Cleaning eggs

Discussion in 'Managing Your Flock' started by Ravynwood, Oct 16, 2009.

  1. Ravynwood

    Ravynwood Out Of The Brooder

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    Oct 13, 2009
    Champaign, IL
    I am really wanting to get a more expert opinion on the best way to clean eggs. I have heard you can wash them, do not get them wet, use a paper towel, sand paper.

    I am coming here to the experts to finally get a honest and best answer.

    Ravyn
     
  2. wombat

    wombat Chillin' With My Peeps

    Jun 23, 2009
    Sand paper is good for cleaning off little bits of dirt, keeps you from having to wash them when you gather them.

    Ideally, you should not wash them when you gather them; they have a coating called "bloom" on them that helps protect the egg, and if the bloom is left on the egg, it will keep longer. Eggs slowly lose moisture over time, and a protected egg will lose less.

    You can use sandpaper to clean up bits of dirt, this will only remove the bloom in that little spot.

    If the egg is really dirty, wash it and dry it, or discard it.

    Wash the egg before using it, rather than when gathering it when possible.

    Commercial eggs in the US are now required to be washed. They're washed in a detergent-sanitizer mix, dried, and then typically a thin layer of mineral oil is applied to replace the bloom. You should still wash commercial eggs before using them, though. Broken egg spills on conveyer belts and such can cause contaminents to end up on commercial eggs.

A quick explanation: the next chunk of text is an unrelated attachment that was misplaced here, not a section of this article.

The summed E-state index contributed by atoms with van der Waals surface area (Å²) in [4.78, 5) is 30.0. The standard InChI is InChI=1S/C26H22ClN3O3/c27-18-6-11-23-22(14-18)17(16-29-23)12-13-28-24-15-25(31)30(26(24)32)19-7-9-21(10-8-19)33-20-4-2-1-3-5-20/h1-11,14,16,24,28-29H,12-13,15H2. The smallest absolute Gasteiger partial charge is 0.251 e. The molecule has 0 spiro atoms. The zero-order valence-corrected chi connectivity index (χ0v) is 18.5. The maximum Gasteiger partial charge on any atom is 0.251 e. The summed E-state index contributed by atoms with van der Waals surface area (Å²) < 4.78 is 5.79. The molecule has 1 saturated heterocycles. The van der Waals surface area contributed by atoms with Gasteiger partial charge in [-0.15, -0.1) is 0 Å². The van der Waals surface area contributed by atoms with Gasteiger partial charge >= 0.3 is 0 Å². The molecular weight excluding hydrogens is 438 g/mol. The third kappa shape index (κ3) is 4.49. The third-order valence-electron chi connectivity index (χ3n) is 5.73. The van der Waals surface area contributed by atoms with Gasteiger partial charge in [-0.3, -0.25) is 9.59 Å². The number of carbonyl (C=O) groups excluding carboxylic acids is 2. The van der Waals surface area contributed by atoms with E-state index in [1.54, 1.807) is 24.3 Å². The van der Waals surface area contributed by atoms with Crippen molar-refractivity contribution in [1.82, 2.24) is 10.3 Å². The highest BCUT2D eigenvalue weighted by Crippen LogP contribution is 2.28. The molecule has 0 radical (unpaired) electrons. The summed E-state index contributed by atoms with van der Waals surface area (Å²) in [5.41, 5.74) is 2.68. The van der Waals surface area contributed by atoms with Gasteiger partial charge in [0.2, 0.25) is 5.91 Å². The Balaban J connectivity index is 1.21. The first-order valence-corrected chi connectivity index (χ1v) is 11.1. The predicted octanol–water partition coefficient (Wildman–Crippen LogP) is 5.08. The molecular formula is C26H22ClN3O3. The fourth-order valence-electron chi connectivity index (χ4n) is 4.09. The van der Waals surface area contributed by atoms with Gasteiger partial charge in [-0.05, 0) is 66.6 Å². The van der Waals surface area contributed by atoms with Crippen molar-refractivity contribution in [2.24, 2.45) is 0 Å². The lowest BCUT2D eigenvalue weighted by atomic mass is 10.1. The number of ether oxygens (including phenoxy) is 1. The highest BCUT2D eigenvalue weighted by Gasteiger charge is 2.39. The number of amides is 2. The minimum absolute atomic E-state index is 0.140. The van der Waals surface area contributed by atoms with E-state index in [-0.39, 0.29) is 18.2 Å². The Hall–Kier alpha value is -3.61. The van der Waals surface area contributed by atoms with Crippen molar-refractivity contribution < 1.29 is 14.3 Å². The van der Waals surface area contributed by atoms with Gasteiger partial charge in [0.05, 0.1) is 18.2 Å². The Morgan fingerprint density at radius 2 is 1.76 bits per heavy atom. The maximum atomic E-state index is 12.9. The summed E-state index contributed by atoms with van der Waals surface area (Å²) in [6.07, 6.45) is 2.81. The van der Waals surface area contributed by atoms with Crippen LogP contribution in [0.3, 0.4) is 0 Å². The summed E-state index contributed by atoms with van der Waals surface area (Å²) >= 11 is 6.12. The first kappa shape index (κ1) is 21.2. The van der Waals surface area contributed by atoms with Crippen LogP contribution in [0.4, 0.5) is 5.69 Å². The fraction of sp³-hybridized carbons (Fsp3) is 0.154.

3. chicken parm

    chicken parm Out Of The Brooder

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    Nov 19, 2008
    delaware
    I always wash my eggs in warm water using a sponge to wipe them off. then I put them in the frig right away. I know most will say not to do this but I've never had a problem. plus I sell my eggs so I want them looking there best. always make sure your eggs are dry before putting them in the frig and use warm water to clean them. keeps the bacteria out.
     
  4. Imp

    Imp All things share the same breath- Chief Seattle

    I also wash all my eggs in warm water and store in the fridge. I don't think it's completely neccessary. If you decide to not wash them, be careful that you don't cross contaminate other items or food. Chances are rare, but...

    Imp- I wash everything I'm kinda like a raccoon that way
     
  5. MandyH

    MandyH You'll shoot your eye out!

    This topic has been beat to death on here and you will get tons of info using the search button up top. You will get mixed reviews for this question. I personally never ever wash an egg with any liquid, but I do keep a small bucket of play sand in my hatching house to knock off poop. Put the egg in the bucket of sand and rub the egg with the sand and it will get it squeaky clean with out scratching it up.
     
  6. wombat

    wombat Chillin' With My Peeps

    Jun 23, 2009
    Quote:I wash and dry the ones we give away. If you use warm water and dry them, it won't hurt them. They just won't likely keep quite as long as eggs with the bloom intact, but eggs keep a long time either way.

    I think the "leave the bloom on" stems from having eggs start to stack up in your 'fridge faster than you can use them; with the no-wash way they keep better until you can have a rainy day use-up-eggs any way you can weekend!
     
  7. Ravynwood

    Ravynwood Out Of The Brooder

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    Oct 13, 2009
    Champaign, IL
    Oh, I really like the bucket of sand idea!!!! its perfect!
     

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